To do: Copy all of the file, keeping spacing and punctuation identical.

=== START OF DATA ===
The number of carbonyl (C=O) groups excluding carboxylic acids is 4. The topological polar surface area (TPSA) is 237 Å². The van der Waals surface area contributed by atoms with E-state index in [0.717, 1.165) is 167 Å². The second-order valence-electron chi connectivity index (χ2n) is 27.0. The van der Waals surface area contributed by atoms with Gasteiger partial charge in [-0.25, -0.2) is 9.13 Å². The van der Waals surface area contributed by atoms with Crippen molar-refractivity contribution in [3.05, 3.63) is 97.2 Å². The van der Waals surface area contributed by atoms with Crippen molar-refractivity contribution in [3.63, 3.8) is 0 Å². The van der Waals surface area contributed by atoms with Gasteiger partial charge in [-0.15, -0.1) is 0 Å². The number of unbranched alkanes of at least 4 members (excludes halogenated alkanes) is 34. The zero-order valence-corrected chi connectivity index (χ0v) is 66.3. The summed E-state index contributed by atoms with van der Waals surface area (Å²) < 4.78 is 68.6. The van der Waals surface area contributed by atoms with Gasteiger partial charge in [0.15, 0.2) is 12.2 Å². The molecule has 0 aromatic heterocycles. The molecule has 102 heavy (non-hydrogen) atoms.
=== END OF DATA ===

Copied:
The number of carbonyl (C=O) groups excluding carboxylic acids is 4. The topological polar surface area (TPSA) is 237 Å². The van der Waals surface area contributed by atoms with E-state index in [0.717, 1.165) is 167 Å². The second-order valence-electron chi connectivity index (χ2n) is 27.0. The van der Waals surface area contributed by atoms with Gasteiger partial charge in [-0.25, -0.2) is 9.13 Å². The van der Waals surface area contributed by atoms with Crippen molar-refractivity contribution in [3.05, 3.63) is 97.2 Å². The van der Waals surface area contributed by atoms with Crippen molar-refractivity contribution in [3.63, 3.8) is 0 Å². The van der Waals surface area contributed by atoms with Gasteiger partial charge in [-0.15, -0.1) is 0 Å². The number of unbranched alkanes of at least 4 members (excludes halogenated alkanes) is 34. The zero-order valence-corrected chi connectivity index (χ0v) is 66.3. The summed E-state index contributed by atoms with van der Waals surface area (Å²) < 4.78 is 68.6. The van der Waals surface area contributed by atoms with Gasteiger partial charge in [0.15, 0.2) is 12.2 Å². The molecule has 0 aromatic heterocycles. The molecule has 102 heavy (non-hydrogen) atoms.